Stay safe and have a good weekend.
Where in the world are we?
So we have started our virtual boarding programme and it is all rather bizarre! I have really enjoyed the challenge of putting together something that the boarders might engage with. Exercise, both physical and mental, is so important and we are seeing that more than ever now.
Speaking to the boarders this week, it is obvious those who have been exercising and engaging with mental tasks. What has also been interesting is listening to the various stories of lockdown. Some parts of China have lifted restrictions completely whereas Malaysia is super strict, fining people for being outside unnecessarily. It disturbs me watching the news about the UK as I fear for UK boarding schools, particularly those who rely on the Far East market. In Suffolk, we have already lost one Preparatory boarding school. Scary times. I have had some great meetings with our admissions team working on plans for recruitment during these times. You may have already seen the admissions adverts this week and how we are offering live interaction with the team, the Head or me. It just shows what is possible when faced with these circumstances.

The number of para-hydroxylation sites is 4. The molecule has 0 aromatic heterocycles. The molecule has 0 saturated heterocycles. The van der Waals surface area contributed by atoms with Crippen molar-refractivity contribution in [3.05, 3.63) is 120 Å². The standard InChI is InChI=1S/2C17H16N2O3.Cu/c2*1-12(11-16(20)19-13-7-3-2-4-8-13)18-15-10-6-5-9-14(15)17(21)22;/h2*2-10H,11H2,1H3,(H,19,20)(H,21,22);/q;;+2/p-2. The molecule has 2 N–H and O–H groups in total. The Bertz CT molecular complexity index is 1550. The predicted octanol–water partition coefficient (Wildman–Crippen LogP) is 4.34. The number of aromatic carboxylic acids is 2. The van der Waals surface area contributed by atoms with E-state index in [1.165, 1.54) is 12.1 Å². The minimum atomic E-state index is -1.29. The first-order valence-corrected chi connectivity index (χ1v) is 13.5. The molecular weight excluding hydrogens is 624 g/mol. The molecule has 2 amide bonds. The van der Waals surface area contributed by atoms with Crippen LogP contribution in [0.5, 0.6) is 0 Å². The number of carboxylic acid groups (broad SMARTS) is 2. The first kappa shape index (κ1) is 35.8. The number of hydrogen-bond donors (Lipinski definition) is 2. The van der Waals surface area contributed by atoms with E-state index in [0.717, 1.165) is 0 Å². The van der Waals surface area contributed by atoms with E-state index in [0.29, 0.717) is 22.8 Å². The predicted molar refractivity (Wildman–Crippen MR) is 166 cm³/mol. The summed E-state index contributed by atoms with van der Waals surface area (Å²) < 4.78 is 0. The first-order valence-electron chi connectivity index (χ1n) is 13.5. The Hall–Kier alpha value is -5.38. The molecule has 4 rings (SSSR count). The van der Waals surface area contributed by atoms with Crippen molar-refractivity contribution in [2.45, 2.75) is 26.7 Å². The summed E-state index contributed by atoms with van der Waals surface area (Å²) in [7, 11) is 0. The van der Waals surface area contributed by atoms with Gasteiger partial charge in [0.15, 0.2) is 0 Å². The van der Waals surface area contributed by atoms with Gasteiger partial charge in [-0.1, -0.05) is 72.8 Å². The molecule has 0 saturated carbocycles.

My learning Mandarin has stalled slightly due to the start of term but I will be back next week as I am timetabling myself lessons! It really is the incredible language and I am falling in love with the sounds and make-up of it. So as to make it even more of a challenge, I have set myself a goal of being able to converse and understand by September 2021 with a view to travelling to China that term and using it. I tend to find I am better once I set myself a goal. No doubt you can all relate to this during these times. Setting out to learn a new language, skill, hit fitness goals and then remember that life just gets in the way! What has made this current period of lockdown so hard is that the weather is fantastic. Currently, we are on track for the driest and warmest April for a long time. Whilst we have been able to enjoy the garden more, there are so many people who cannot. I was talking to the housemaster of my previous school and they live in the first floor flat we used to inhabit. With a young family, a full-time working mother and no access to personal outside space, this time has been a nightmare for them. Again, I feel so grateful and lucky to be in this position but am acutely aware of others. What will towns like Woodbridge look like in 5 years? I think lots of people will move out of London as a result of this and take up residence in more leafy suburbs. I see that as a massive opportunity for towns like Woodbridge. Yes expansion can be detrimental to the “feel” of a place but if done in the right way, it can have an amazingly positive impact.